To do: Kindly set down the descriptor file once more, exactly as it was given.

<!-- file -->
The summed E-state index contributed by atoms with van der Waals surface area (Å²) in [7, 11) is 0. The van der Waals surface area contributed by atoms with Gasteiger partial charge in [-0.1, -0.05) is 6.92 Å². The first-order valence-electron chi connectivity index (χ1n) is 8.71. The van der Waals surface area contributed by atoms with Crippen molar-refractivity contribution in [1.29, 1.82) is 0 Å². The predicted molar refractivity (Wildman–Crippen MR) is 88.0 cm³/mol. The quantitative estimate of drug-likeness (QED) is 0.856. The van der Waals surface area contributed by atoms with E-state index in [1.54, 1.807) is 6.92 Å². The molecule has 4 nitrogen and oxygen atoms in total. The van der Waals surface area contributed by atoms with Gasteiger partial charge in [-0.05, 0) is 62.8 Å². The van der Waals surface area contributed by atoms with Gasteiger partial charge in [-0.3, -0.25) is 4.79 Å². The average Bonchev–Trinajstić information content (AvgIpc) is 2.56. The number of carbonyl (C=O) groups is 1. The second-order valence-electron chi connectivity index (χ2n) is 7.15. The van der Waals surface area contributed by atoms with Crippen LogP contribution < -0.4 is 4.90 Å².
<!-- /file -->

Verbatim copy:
The summed E-state index contributed by atoms with van der Waals surface area (Å²) in [7, 11) is 0. The van der Waals surface area contributed by atoms with Gasteiger partial charge in [-0.1, -0.05) is 6.92 Å². The first-order valence-electron chi connectivity index (χ1n) is 8.71. The van der Waals surface area contributed by atoms with Crippen molar-refractivity contribution in [1.29, 1.82) is 0 Å². The predicted molar refractivity (Wildman–Crippen MR) is 88.0 cm³/mol. The quantitative estimate of drug-likeness (QED) is 0.856. The van der Waals surface area contributed by atoms with E-state index in [1.54, 1.807) is 6.92 Å². The molecule has 4 nitrogen and oxygen atoms in total. The van der Waals surface area contributed by atoms with Gasteiger partial charge in [-0.05, 0) is 62.8 Å². The van der Waals surface area contributed by atoms with Gasteiger partial charge in [-0.3, -0.25) is 4.79 Å². The average Bonchev–Trinajstić information content (AvgIpc) is 2.56. The number of carbonyl (C=O) groups is 1. The second-order valence-electron chi connectivity index (χ2n) is 7.15. The van der Waals surface area contributed by atoms with Crippen LogP contribution < -0.4 is 4.90 Å².